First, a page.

MotoGP 2017 preview: Avintia Ducati

Last year, Avintia exceeded all expectations, almost entirely down to the phenomenal work of Hector Barbera. This year, they get a reward of sorts. I’ll explain below.

The bike

pa1653185-0008

As with Pramac, there are two variants to Avintia’s group this year. Hector Barbera, on the back of a superb showing last year, gets a 2016 Desmosedici – the same bike Scott Redding will be riding. His team-mate, Loris Baz, will be on the 2015 version. Below are the specs for the GP16.

Name Ducati Desmosedici GP 16
Engine 1000cc inline four cylinder
Power >245bhp
Chassis Aluminium alloy twin-spar
Transmission DST-Evo chain final drive
Brakes Brembo, 2x340mm front, 2×4-piston callipers. Single disc rear with twin-piston calliper

The riders

Out
In

barbera

8 – Hector Barbera
Age 30 Born Dos Aguas, Spain
Honours None
2016 10th, 102pts, Avintia/Ducati
Race Record
Class Races Wins Podiums Points Best
125CC 47 6 12 416 2nd, 2004
250CC 75 4 20 830 2nd, 2009
MotoGP 121 0 0 451 10th, 2016

Barbera has always been a steady hand. His lack of podiums in MotoGP is glaring, but 2016 was the year the Spaniard finally got to grips with the field.

A superb fourth in Malaysia eclipsed the two 5th-placed finishes he’d already gathered, an incredible feat when you consider he was riding a two-year-old Ducati in a field full of new bikes, with new technical stuff that had been introduced the year after the bike had been made.

At the age of 30, he’s the wrong side of being a promising youngster, but Barbera will want to build on last year, and with a relatively newer bike to the one he rode last year, there’s every chance he can outperform himself.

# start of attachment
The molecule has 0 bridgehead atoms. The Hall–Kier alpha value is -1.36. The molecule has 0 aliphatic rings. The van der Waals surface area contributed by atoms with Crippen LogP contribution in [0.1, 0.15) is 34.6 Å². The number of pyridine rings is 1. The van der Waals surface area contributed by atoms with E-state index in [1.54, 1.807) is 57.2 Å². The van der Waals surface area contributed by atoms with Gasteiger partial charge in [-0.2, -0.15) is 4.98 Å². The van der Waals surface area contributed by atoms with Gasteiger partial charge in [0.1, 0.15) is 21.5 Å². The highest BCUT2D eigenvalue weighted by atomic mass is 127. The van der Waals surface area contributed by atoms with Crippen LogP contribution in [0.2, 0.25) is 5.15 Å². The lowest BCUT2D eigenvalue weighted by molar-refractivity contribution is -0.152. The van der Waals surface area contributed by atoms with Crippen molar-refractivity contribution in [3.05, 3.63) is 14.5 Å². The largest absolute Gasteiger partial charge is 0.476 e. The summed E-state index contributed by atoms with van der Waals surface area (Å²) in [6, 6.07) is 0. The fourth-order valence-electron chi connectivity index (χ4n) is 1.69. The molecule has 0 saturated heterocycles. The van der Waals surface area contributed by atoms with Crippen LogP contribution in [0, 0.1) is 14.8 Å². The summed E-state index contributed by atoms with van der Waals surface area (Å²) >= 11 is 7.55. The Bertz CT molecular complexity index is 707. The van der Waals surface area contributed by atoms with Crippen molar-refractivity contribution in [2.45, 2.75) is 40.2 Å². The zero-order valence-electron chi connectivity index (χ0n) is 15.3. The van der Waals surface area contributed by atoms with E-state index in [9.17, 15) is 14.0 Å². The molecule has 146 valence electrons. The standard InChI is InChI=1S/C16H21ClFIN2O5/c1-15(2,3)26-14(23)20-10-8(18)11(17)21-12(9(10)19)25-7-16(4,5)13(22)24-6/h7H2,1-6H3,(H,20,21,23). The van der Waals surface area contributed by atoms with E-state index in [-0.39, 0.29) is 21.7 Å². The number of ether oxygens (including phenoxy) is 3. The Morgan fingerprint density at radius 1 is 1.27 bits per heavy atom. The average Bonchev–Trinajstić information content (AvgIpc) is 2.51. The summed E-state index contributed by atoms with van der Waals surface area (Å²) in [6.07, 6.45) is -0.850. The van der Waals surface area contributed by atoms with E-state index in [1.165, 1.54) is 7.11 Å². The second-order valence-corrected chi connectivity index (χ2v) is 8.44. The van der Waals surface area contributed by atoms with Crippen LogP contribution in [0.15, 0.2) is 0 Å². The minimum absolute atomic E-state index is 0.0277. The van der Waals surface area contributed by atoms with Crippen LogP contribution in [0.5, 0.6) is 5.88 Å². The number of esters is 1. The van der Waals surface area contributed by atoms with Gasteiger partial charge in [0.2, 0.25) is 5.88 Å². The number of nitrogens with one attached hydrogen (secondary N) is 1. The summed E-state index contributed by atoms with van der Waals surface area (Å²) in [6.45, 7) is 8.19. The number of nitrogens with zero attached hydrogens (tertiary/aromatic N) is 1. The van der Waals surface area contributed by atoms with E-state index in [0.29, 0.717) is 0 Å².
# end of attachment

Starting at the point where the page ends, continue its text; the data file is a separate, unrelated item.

baz

76 – Loris Baz
Age 23 Born Sallanches, France
Honours None
2016 20th, 35pts, Avintia
Race Record
Class Races Wins Podiums Points Best
BSB 21 0 0 125 14th, 2011
Superstock 1000 24 0 2 165 8th, x2
WSBK 61 2 14 613 5th, 2014
MotoGP 31 0 0 63 17th, 2015

Loris Baz is an odd case. He never had much of a pedigree throughout his time in the varies superbike series, yet he went straight to MotoGP. These days, he’s mostly just there. He usually just hangs around at the bottom end of the point scoring places. He’s not even that reliable for staying on the machine – falling off seven times in his two years in the championship.

That said, he has a knack for also doing some ridiculous things. He has one fourth-placed finish, and two fifths. How, exactly, I’m not sure. It makes him more frustrating though – you know the talent is there, but he doesn’t show it often enough.

The team battle

Well Barbera is the better rider, on the better, newer bike, so it’s pretty obvious where I’m going with this.

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